The New York Times website is part of Owen’s morning ritual. He starts by scrolling down to the “Most Popular: 10 Most Emailed” list.
Throughout the day, Owen returns to the Times site. He emails stories to his wife, sister, friends, and parents while receiving a few articles in return. His email activity contributes to the “Most Popular” list, and Owen likes to think he is helping make someone else’s morning more interesting.
In this constant back-and-forth between his network and the curated content of The New York Times, Owen generates value through communication, prioritization, and circulation.
How might media organizations monetize this value in exchange? Might people pay to create a reputation, as well as to engage with others around valuable content?
People who have space for a garden often aren’t the people who have time for gardening. This observation led Trevor Paque to found MyFarmSF.com, a San Francisco-based crop-sharing business.
For Nancy, the tradeoff is ideal: “We have a big yard, but we travel a lot so we can’t keep up with a garden.” With crop sharing, she gets a portion of the bounty from her backyard and the rest is distributed to MyFarm’s members. A similar network is soon to launch in London. Landshare.net is designed to connect growers, landowners, and helpers.
How can social networks expand from exchanging communications to exchanging monetary value and material goods?
In 2007, Dana’s life completely changed. She got married, moved from Manhattan to upstate New York, had a baby, and decided to change careers.
As she waited for the pieces of her life to come together again, Dana decided to try selling on the Internet. To build her inventory, she offered to clean and organize family member’s homes; in exchange, she got to keep the buried treasures – dishes, paintings, shoes, bags, toys, cameras.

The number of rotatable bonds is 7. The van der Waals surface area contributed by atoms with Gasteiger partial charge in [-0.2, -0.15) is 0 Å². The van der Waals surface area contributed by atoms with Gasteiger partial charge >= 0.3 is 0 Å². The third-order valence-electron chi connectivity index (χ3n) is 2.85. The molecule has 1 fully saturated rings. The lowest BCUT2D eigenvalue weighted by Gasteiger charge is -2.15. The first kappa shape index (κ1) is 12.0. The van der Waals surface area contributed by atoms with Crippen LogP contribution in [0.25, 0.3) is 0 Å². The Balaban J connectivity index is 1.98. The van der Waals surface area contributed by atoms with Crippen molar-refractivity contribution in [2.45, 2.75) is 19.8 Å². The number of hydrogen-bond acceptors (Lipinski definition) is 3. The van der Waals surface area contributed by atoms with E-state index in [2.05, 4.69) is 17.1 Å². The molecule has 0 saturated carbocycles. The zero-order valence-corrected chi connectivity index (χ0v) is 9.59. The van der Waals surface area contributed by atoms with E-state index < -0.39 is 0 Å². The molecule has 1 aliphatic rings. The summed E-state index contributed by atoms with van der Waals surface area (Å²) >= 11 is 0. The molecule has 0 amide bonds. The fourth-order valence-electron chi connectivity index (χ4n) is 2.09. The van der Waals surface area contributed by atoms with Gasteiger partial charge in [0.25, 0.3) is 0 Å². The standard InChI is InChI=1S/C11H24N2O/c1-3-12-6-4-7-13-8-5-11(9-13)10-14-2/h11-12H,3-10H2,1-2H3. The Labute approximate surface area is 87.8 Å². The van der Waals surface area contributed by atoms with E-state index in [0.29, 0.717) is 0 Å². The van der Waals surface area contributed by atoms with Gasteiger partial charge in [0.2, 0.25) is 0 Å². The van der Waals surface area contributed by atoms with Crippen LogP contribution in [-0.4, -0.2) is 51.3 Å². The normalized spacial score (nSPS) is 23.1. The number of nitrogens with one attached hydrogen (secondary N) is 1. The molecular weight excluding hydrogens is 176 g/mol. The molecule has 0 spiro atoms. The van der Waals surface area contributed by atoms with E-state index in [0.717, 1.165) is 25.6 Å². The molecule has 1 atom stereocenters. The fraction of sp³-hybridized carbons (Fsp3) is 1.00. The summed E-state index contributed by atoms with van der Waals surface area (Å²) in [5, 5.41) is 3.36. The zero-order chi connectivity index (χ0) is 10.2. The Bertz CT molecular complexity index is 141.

Dana considered posting on Craigslist but was deterred by the anonymity of both buyers and sellers. eBay allows her to see other sellers’ ratings and build a reputation. This not only feels safer, but also allows her to charge more for her goods.
How can we create “new to me” exchanges by finding new value in old goods? How might we establish trust among actors who may never see each other?
The first T-shirt on the rack in a small boutique in Seoul’s Insadong district reads, “I took the Pepsi Challenge.” It’s one piece in a small selection of American vintage clothing. The shop owner recognizes that in Korean culture there are some forms of value you can’t manufacture. In this new context, used T-shirts take on meaning and no less than 40,000 won of value. Reduced production is only a side benefit.
The Kula trade
In Melanesia, the Kula trade has been creating value for centuries. People travel hundreds of miles across the open ocean in handmade boats to exchange shells and tell their stories. By risking their lives to transport these precious objects, traders build their reputations. The urge to exchange goods and stories is a deep human desire. It can be seen in cultures around the world.
In late August, Peter joins approximately 50,000 “Burners” for a week in the Nevada desert. He braves the dust, heat, and traffic to take part in Burning Man–a counter-cultural festival based on “gifting” and “decommodification.” With nothing to buy or sell and no sponsorships, the festival experience is all about exchange. “Before and after, we’re all consumers, but during Burning Man,” Peter explains, “we’re fellow citizens, living life as we want to, sharing with other people.”